The results of the Bank of England’s toughest ever stress tests are in, and it’s safe to say results have been mixed; RBS was forced to present a new plan to bolster its capital position, while Barclays and Standard Chartered also failed to meet some of their minimum hurdles.
Here’s a roundup of what analysts and investors are saying in response:
Lucy O’Carroll, chief economist at Aberdeen Asset Management, said that, despite some weaknesses, the tests show the banking sector overall is “broadly well capitalised” :
The individual vulnerabilities show that the job of ensuring our banks are capable of withstanding shocks remains challenging. The tests give banks no opportunity for complacency. Which is a good thing. This year has illustrated how the apparently unthinkable can happen and we all need banks that can absorb the inevitable unforeseen shocks.
Raul Sinha at JP Morgan stressed the relatively positive results for Barclays and Standard Chartered.
Both Barclays and StanChart were not required to submit a new capital plan which is the key outcome from a market perspective.
Overall, we conclude that capital return expectations from Lloyds and HSBC will remain underpinned following this test and believe investors should overweight Lloyds given the potential to positively surprise on capital return at at 4Q’16 or a highly accretive acquisition.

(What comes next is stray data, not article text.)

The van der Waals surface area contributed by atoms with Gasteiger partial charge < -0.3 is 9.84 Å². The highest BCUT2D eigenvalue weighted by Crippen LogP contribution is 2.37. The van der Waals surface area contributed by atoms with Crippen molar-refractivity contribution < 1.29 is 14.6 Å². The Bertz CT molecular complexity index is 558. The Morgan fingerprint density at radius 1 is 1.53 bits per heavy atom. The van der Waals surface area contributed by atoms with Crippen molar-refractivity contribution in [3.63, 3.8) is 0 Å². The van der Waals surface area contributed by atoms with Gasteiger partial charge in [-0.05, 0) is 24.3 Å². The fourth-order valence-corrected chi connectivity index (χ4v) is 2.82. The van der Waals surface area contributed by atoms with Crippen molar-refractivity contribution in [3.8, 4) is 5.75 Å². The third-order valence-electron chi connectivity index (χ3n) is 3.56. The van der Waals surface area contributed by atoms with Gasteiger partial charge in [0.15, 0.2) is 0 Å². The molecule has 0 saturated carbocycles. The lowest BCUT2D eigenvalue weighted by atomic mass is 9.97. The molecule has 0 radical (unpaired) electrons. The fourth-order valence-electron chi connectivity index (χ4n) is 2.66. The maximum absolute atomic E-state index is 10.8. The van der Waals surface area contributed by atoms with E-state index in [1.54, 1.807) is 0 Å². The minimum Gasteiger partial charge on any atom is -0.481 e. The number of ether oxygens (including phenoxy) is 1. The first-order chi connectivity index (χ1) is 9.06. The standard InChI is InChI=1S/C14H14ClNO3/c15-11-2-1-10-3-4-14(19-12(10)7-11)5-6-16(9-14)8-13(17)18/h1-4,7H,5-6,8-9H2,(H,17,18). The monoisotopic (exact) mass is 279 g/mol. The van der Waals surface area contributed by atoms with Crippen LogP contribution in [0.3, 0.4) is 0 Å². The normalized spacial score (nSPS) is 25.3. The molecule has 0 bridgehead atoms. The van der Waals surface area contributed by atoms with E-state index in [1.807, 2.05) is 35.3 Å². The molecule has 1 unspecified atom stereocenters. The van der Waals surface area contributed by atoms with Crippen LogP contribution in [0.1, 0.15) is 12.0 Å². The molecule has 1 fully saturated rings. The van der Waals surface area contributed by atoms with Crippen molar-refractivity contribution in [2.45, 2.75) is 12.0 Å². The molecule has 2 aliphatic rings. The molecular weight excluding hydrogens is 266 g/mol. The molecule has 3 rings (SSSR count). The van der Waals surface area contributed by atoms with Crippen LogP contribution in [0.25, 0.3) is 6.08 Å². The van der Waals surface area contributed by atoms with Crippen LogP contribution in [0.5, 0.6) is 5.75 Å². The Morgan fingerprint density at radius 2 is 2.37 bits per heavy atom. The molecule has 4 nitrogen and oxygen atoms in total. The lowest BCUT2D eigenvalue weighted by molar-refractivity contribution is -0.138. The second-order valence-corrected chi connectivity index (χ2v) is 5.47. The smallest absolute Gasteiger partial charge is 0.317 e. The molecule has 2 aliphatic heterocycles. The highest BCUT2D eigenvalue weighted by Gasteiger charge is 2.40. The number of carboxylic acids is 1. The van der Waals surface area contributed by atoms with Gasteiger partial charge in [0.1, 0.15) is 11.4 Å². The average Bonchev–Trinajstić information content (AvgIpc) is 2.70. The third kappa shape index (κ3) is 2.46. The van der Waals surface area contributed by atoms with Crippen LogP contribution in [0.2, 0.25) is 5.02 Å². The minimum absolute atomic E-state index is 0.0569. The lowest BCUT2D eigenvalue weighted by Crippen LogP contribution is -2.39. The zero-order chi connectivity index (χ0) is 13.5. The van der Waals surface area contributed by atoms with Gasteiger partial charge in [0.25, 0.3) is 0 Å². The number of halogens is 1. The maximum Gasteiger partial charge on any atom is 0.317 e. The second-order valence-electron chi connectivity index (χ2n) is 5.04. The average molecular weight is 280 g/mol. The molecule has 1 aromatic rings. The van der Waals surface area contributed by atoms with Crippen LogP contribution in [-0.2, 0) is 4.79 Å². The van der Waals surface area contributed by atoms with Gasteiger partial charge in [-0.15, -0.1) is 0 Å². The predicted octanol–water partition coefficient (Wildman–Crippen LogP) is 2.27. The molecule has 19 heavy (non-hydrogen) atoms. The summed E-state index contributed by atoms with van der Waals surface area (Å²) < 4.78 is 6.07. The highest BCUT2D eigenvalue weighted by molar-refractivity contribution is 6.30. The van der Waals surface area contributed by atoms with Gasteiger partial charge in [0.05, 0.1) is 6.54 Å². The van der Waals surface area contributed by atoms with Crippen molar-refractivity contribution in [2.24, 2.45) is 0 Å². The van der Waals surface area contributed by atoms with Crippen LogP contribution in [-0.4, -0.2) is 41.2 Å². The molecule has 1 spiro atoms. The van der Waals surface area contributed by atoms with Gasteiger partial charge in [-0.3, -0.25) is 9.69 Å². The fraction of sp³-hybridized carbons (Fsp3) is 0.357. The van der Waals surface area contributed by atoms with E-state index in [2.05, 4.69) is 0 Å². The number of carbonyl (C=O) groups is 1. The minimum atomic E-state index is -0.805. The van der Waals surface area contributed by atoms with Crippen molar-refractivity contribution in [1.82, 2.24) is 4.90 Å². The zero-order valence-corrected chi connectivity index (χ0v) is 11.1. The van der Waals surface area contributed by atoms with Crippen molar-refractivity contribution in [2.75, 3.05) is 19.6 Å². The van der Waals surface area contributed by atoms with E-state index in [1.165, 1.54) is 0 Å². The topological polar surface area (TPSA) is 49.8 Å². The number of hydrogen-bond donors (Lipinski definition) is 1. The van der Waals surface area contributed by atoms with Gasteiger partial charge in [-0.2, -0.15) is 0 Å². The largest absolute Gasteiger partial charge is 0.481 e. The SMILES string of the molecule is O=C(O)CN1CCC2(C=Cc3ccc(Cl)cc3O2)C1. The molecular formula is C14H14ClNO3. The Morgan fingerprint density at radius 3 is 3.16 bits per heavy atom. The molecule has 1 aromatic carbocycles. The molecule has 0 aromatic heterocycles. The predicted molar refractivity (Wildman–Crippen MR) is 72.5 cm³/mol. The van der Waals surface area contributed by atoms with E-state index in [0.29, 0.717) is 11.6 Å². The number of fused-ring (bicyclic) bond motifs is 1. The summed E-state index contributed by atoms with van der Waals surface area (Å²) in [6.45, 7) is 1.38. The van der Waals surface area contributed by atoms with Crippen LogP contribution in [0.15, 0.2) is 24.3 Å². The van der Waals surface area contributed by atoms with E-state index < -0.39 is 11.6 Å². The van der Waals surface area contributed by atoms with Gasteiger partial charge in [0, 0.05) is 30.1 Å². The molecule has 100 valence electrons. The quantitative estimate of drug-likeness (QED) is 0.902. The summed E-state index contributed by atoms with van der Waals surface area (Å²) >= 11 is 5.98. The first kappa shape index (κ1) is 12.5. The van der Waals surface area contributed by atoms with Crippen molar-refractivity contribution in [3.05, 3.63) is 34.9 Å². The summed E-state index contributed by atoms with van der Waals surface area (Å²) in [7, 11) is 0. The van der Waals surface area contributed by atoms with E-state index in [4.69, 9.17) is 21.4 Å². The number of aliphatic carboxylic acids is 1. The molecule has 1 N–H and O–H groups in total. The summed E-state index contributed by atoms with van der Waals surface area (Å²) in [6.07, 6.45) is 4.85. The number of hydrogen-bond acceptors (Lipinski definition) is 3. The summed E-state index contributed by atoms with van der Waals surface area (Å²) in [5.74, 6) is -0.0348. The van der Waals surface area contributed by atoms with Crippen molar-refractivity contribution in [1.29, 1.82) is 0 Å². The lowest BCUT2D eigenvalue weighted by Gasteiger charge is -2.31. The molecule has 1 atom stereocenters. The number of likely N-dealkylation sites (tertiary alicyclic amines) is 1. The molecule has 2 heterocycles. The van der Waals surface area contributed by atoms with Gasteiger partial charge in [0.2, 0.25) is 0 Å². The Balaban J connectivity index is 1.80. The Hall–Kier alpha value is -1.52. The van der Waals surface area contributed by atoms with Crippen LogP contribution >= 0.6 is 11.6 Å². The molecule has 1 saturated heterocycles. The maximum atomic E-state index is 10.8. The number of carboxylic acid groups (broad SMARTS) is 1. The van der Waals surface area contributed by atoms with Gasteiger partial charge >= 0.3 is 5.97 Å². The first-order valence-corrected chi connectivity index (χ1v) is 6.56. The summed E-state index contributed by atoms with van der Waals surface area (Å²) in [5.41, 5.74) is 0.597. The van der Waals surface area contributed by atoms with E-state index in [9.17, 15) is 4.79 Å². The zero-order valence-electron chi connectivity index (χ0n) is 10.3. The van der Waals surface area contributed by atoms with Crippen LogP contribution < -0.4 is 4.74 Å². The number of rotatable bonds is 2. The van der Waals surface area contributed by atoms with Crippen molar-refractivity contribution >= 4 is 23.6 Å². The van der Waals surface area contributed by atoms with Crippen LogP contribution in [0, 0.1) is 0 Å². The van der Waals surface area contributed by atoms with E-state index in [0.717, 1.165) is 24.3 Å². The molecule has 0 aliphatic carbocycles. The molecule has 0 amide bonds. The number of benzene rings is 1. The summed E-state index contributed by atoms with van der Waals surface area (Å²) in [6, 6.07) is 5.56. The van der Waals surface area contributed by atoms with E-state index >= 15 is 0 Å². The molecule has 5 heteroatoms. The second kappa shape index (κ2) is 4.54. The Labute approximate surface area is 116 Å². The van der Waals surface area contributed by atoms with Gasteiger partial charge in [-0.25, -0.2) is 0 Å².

Meanwhile, UBS’s Jason Napier didn’t see much new in RBS’s plan to bolster its capital position by at least £2bn.
We believe this plan, which includes cost cuts, asset disposals and further capital management, mostly is the formal inclusion of measures planned and known by the market. We expect a bigger cost and restructuring plan in February – with associated capital costs – and colour around non-core, low return assets within the Commercial Bank, including £8.5bn in risk-weighted assets.
With uncertainty around timing and cost of Williams & Glyn and Department of Justice residential mortgage-backed securities, we think RBS remains under pressure to deliver on core profits, principally by achieving further significant cost cuts.